Temporal crescent syndrome is a monocular visual field defect involving the temporal crescent of one eye caused by a retrochiasmal lesion. The most anterior portion of the striate cortex is the only area where the retrochiasmal lesion produces a monocular visual field defect. The authors present the case of a 9-year-old boy who presented with mild headache. MRI revealed a cyst with cerebrospinal fluid signal intensity, occupying the body and trigone of the right lateral ventricle. Conservative treatment with regular clinical and radiological follow-up was chosen because neurological examination findings were normal. Three years later, the patient experienced blurred vision with a temporal crescent defect in the left eye. Endoscopic cyst fenestration was performed, and the pathological findings indicated a glioependymal cyst. After surgery, the monocular temporal crescent disorder was resolved. MRI indicated shrinkage of the cyst and improvement in the narrowing of the anterior calcarine sulcus. These findings suggested that the temporal crescent syndrome was caused by a lateral ventricular glioependymal cyst. This is the first known report of temporal crescent syndrome caused by a lateral ventricular glioependymal cyst. In patients with monocular temporal crescent disorder without intraocular disease, a retrochiasmal lesion in the most anterior portion of the striate cortex should be considered.
Izumi Yamaguchi, Kyong-Hon Pooh, Mai Azumi and Yasushi Takagi
Ryoma Morigaki, Kiyohito Shinno, Kyong-Hon Pooh and Yoshinobu Nakagawa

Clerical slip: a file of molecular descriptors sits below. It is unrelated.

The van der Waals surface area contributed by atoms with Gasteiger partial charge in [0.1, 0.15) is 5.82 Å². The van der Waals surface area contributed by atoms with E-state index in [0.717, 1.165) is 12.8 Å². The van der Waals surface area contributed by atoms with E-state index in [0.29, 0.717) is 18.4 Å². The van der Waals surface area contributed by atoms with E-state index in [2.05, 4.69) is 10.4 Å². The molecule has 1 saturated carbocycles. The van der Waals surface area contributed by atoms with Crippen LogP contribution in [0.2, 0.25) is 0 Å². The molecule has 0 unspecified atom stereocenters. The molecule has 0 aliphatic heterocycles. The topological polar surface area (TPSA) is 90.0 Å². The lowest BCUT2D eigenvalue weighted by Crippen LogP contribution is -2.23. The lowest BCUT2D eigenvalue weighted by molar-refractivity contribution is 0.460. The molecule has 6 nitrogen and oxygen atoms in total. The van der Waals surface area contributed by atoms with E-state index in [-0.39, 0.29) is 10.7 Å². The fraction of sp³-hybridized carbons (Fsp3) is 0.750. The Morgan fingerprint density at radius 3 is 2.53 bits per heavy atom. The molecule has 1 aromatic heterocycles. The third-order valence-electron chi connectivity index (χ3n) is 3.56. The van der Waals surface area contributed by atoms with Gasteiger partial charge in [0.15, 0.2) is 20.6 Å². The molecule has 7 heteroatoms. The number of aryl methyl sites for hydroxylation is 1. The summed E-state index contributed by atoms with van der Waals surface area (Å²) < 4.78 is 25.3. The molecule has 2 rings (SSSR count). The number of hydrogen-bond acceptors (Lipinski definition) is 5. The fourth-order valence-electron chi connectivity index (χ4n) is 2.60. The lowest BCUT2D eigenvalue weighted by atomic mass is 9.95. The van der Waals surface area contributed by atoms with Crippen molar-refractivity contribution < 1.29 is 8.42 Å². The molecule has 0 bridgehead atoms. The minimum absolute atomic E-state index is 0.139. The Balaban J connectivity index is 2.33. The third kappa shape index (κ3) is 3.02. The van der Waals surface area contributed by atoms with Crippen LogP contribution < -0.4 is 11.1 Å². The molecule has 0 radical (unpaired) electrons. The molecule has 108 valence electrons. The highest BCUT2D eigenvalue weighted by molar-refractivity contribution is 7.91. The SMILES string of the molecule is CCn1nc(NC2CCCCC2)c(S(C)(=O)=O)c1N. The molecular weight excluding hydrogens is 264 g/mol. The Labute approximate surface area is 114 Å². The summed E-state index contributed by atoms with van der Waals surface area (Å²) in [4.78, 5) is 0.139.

The authors report the case of an infant with a giant glioependymal cyst. Although it has been suggested that these cysts originate from the tela choroidea, their origin remains controversial. This 35-month-old girl with truncal ataxia was referred to the authors' hospital. Magnetic resonance imaging revealed a giant cystic mass extending from the anterior to the posterior cranial fossa. Hydrocephalus was caused by obstruction of the sylvian aqueduct. Endoscopic fenestration of the cyst wall was performed. Histochemical and immunohistochemical staining identified the lesion as a glioependymal cyst. Magnetic resonance imaging performed 8 months later suggested that the cyst originated from the tela choroidea. At 5-year follow-up, there was no tumor recurrence and she had fully recovered. The origin of glioependymal cysts is discussed, and the authors suggest that their origin is the tela choroidea.
Ryoma Morigaki, Kyong-Hon Pooh, Kenji Shouno, Hidekazu Taniguchi, Shouichi Endo and Yoshinobu Nakagawa
The authors report a case of choroid plexus papilloma in a girl with hypomelanosis of Ito, and they review the literature in brief. Hypomelanosis of Ito is a rare neurocutaneous syndrome characterized by cutaneous hypopigmented whorls, streaks, and patches along lines of Blaschko. Most patients exhibit CNS manifestations, including psychomotor retardation, seizures, hypotonia, and ataxia. A 6-year-old girl with hypomelanosis of Ito was referred to the authors' hospital with bilateral tumors in the lateral ventricles. The right lateral ventricle tumor was surgically removed. Immunohistochemical investigations revealed the tumor to be a choroid plexus papilloma (WHO Grade I). A chromosomal investigation revealed that the tumor tissue demonstrated a large loss of heterozygosity at chromosome 10. The case reported here serves as a reminder that de novo brain tumors may arise in patients with chromosomal mosaicism.